Arrow-right Camera
The Spokesman-Review Newspaper
Spokane, Washington  Est. May 19, 1883

‘The Jewish Jail Lady and the Holy Thief’ documentary follows story of housewife turned social worker who helped felons return to society

By Ed Condran The Spokesman-Review

When Harriet Rossetto is too busy to answer a call, she has a stock line. “I always say, ‘Don’t interrupt me unless it’s the White House,’ ” Rossetto said.

Well, one day the White House finally phoned Rossetto.

Then-President George W. Bush called Rossetto in 2004 to congratulate her and her husband, Rabbi Mark Borovitz, for being part of the 2004 roundtable on faith and recovery. “That meant a lot to us,” Rossetto said while calling with her husband from their Palm Desert, California home. “President Bush was looking for a faith based spiritual program.”

Rossetto, 85, and Borovitz, 72, work together to remove the stigma of addiction and created Beit T’Shuvah, a nonprofit addiction recovery center and synagogue in Los Angeles 30 years ago. Their compelling and unlikely story is chronicled in the documentary, “The Jewish Jail Lady and the Holy Thief: A Story of Addiction, Recovery and Redemption,” which will make its Spokane debut Saturday at Temple Beth Shalom.

It’s a fascinating film about Rossetto, a housewife turned social worker who enabled incarcerated felons to return to society, and her partnership with Borovitz, an ex-con and recovering alcoholic, who becomes an ordained rabbi. Rossetto met Borovitz at a synagogue service while Rossetto was a social worker at the California Institute for Men.

“I was an inmate and in and out of prison for six years when I met Harriet,” Borovitz said.

Borovitz was paroled in 1989. He and Rossetto fell in love and married in 1990. A decade later Borovitz became a rabbi and the couple formed Beit T’Shuvah and have saved many lives over the years.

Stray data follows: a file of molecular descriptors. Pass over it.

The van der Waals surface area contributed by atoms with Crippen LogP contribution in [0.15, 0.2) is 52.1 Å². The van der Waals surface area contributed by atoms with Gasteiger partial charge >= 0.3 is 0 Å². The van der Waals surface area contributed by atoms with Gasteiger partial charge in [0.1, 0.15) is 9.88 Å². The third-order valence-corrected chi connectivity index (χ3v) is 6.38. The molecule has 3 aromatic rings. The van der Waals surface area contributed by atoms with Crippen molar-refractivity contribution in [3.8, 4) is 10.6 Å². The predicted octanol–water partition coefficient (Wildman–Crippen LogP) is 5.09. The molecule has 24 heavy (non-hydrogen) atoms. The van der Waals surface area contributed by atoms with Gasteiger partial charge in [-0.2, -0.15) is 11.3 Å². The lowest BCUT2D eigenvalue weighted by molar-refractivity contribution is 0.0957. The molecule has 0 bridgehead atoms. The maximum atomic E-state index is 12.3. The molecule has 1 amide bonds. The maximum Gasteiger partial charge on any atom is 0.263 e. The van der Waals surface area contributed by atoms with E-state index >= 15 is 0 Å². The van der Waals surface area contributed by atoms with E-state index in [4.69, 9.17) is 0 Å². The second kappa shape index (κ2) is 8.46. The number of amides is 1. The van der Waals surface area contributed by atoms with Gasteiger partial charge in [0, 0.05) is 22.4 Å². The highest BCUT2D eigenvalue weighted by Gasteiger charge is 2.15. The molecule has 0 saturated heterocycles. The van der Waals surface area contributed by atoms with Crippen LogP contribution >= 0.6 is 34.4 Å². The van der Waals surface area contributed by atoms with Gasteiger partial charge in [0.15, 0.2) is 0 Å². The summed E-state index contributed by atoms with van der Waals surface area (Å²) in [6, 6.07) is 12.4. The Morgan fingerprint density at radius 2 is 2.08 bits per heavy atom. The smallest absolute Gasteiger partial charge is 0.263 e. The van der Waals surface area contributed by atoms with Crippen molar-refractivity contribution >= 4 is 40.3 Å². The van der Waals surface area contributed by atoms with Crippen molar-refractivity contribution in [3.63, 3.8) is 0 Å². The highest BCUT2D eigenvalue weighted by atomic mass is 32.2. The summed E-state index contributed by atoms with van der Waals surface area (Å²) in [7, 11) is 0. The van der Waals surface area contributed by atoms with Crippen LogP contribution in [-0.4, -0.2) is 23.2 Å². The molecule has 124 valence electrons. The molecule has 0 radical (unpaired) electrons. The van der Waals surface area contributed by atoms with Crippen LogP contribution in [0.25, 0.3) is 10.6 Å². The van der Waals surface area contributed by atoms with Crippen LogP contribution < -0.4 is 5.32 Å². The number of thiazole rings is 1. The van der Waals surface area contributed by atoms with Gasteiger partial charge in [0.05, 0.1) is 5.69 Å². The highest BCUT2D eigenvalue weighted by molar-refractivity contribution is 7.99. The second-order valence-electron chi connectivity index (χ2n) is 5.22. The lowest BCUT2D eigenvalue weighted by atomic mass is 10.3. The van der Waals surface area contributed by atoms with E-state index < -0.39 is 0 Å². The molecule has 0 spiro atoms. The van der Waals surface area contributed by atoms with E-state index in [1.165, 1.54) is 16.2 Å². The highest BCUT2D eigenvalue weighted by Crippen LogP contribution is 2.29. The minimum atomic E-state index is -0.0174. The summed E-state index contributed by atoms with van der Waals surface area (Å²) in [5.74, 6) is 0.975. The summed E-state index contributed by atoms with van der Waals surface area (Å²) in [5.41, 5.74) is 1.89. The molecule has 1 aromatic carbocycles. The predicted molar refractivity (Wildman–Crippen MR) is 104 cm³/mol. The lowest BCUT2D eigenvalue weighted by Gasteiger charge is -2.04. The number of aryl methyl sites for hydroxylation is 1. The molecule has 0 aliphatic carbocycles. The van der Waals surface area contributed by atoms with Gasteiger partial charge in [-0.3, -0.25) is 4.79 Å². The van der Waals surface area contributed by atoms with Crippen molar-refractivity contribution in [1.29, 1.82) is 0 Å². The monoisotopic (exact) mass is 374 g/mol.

“The message behind what we do and the film is that there is hope and that people can change,” Borovitz said.

Borovitz is living proof that folks can morph. “He’s one of the few people who stayed sober from the start of his initial program,” Rossetto said. “It’s not easy to make that transition.”

When asked how to make that change Borovitz and Rossetto said four words in unison. “Authenticity, responsibility and transparency.”

The forgiving Rossetto enjoys being a social worker even though she had to deal with some hardened characters.

“I like being with drug addicts,” Rossetto said. “They’re more fun in some ways and definitely more honest than say someone who is on the board of directors. They tell it like it is. They’re transparent and raw.”

The film, which released in 2022 and screened at the Santa Barbara Film Festival, the Santa Barbara Jewish Film Festival and the Newburyport Documentary Film Festival, is powerful and surprising.

Borovitz bonding with President Bush was unexpected.

“President Bush and I are about as far apart politically as people can be,” Borovitz said. “However, his passion and belief in recovery and faith is where we met. I think there’s a great message there for all of the people in this divided country. You can be so different politically but you can find that common ground and there is hope for everyone to change. I’m the perfect example of that and you can see it in the documentary.”

There will also be a panel discussion featuring Rossetto, Borovitz, Spokane County Sheriff John Nowels; Spokane Regional Health District Health Officer Frank Velázquez, M.D.; Frontier Behavioral Health COO Jan Tokumoto Downing; and Sandra Altshuler, who served as coordinator of the Spokane County Adult Felony Behavioral Health Therapeutic Drug Courts for a decade. Gonzaga University associate professor of sociology and criminology Michael DeLand will serve as moderator.